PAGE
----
The California Public Utilities Commission (CPUC) has adopted several changes to the state’s Renewable Auction Mechanism program (RAM), created in 2010. The RAM program operates as a reverse auction, offering a standard contract with the state’s three largest investor-owned utilities for energy from renewable distributed generation facilities of up to 20 megawatts (MW). The utilities will procure up to 1,000 MW of renewable energy under the program over two years. The first RAM auction took place in November 2011 and the second auction is schedule for next month. Resolution E-4489, adopted last Thursday, modifies the CPUC decision creating the RAM program, Decision 10-12-048, and Resolution E-4417, which served to implement details of the program. Resolution E-4489 approves changes to align the RAM with recent updates to Southern California Edison’s Solar Photovoltaic Program and incorporate a change requested by Pacific Gas & Electric Company.
First, Resolution E-4489 extends the deadline for RAM project developers to bring a facility online – from 18 months to 24 months from the date of approval of the RAM contract by the CPUC. Second, project developers will have the option to bid their projects as energy-only or with full capacity deliverability status. For full capacity deliverability status bids, the utilities will consider the benefits of a project providing resource adequacy and the costs of deliverability upgrades. The utilities will explain how they value resource adequacy in their forthcoming RAM bidding protocols.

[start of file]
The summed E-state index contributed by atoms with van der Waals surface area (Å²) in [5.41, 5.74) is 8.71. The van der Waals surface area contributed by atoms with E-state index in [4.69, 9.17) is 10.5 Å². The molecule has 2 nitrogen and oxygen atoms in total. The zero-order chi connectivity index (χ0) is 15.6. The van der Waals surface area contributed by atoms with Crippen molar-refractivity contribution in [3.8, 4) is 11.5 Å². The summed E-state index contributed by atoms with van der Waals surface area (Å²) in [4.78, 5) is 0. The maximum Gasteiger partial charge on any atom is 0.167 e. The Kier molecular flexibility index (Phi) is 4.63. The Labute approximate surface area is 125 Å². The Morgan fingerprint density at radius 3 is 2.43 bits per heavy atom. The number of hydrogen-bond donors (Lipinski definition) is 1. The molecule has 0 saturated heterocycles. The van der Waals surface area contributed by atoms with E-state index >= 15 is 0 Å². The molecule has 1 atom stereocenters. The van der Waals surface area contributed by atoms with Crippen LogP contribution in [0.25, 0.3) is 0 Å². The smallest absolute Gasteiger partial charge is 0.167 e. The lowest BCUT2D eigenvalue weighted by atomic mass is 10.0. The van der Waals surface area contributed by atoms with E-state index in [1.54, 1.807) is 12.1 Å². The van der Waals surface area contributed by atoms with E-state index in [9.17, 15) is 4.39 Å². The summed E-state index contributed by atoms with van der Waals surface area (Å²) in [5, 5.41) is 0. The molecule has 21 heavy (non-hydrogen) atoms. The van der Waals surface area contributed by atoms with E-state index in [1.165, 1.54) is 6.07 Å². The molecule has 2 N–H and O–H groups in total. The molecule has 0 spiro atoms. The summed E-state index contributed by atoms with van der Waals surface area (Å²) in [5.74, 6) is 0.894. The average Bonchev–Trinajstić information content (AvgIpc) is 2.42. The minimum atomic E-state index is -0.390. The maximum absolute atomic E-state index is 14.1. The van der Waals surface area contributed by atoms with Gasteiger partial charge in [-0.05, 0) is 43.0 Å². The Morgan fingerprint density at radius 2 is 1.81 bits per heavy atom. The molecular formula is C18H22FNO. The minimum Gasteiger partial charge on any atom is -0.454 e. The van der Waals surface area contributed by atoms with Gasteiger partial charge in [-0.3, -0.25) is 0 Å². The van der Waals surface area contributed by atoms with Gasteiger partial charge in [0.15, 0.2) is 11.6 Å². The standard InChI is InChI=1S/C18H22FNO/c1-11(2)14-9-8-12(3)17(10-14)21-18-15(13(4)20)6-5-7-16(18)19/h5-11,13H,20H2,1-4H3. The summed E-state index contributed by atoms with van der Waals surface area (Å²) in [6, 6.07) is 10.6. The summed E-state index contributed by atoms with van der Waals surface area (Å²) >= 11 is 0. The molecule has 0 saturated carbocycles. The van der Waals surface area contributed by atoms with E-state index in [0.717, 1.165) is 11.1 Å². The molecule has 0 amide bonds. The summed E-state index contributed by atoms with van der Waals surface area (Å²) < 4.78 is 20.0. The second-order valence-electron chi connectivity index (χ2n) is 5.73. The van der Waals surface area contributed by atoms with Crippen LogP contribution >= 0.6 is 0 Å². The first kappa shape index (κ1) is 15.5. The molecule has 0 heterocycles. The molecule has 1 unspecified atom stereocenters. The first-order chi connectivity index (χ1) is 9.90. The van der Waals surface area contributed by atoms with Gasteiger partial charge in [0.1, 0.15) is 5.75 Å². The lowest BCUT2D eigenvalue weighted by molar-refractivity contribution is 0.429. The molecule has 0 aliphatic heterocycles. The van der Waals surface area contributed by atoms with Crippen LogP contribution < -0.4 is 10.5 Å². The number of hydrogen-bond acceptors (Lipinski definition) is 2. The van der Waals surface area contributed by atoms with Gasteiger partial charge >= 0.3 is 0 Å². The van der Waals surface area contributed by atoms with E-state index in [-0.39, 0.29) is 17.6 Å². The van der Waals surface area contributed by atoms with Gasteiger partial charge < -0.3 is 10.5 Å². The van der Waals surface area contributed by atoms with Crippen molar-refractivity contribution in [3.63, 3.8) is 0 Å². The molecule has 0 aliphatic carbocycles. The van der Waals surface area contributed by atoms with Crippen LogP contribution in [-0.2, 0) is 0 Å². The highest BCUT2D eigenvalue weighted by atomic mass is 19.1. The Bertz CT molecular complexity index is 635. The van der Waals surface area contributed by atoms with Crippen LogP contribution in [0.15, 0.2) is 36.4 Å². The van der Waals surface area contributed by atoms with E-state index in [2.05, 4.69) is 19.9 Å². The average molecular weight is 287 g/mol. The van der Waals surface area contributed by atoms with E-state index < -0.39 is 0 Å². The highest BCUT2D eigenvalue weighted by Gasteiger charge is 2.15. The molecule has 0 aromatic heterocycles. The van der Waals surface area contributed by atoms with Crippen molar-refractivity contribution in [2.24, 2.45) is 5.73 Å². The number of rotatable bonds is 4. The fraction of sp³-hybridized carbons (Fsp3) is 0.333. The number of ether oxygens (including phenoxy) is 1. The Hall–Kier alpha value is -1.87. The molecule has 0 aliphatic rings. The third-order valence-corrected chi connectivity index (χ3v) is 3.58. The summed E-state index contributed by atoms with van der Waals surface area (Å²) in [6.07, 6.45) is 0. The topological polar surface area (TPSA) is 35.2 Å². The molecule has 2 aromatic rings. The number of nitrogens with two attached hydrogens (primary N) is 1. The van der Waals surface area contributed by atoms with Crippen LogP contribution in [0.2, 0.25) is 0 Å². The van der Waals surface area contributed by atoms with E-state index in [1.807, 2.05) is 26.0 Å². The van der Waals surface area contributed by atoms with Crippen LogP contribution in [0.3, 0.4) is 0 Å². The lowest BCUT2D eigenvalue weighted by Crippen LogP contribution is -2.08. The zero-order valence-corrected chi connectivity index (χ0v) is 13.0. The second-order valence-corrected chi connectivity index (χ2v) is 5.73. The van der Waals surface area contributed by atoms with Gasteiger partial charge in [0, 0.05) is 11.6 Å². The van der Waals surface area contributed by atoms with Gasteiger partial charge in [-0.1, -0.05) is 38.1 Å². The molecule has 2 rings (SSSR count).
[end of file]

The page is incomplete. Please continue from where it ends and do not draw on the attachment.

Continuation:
The CPUC also approved PG&E’s request to reallocate its procurement solicitation in the next RAM auction across the three eligible energy product categories: baseload, peaking as-available, and non-peaking as-available. PG&E requested permission to solicit a total of 85 MW of peaking as-available energy and 10 MW from each of the other two categories, rather than 35 MW from each of the three product categories.
The Commission declined to provide utilities with a unilateral right to terminate a RAM contract in the event that the expected costs of ratepayer-funded transmission system upgrades necessary to accommodate a facility increase significantly beyond estimates provided in the facility’s RAM bid. The Commission did order the utilities, however, to include a stakeholder discussion in their RAM program forum agendas related to a unilateral termination right to protect ratepayers from excessive network upgrade costs.
The changes to the RAM will go into effect in time for the second RAM solicitation for eligible facilities, closing on May 31, 2012. The Commission noted that it will consider more comprehensive RAM program modifications later this year.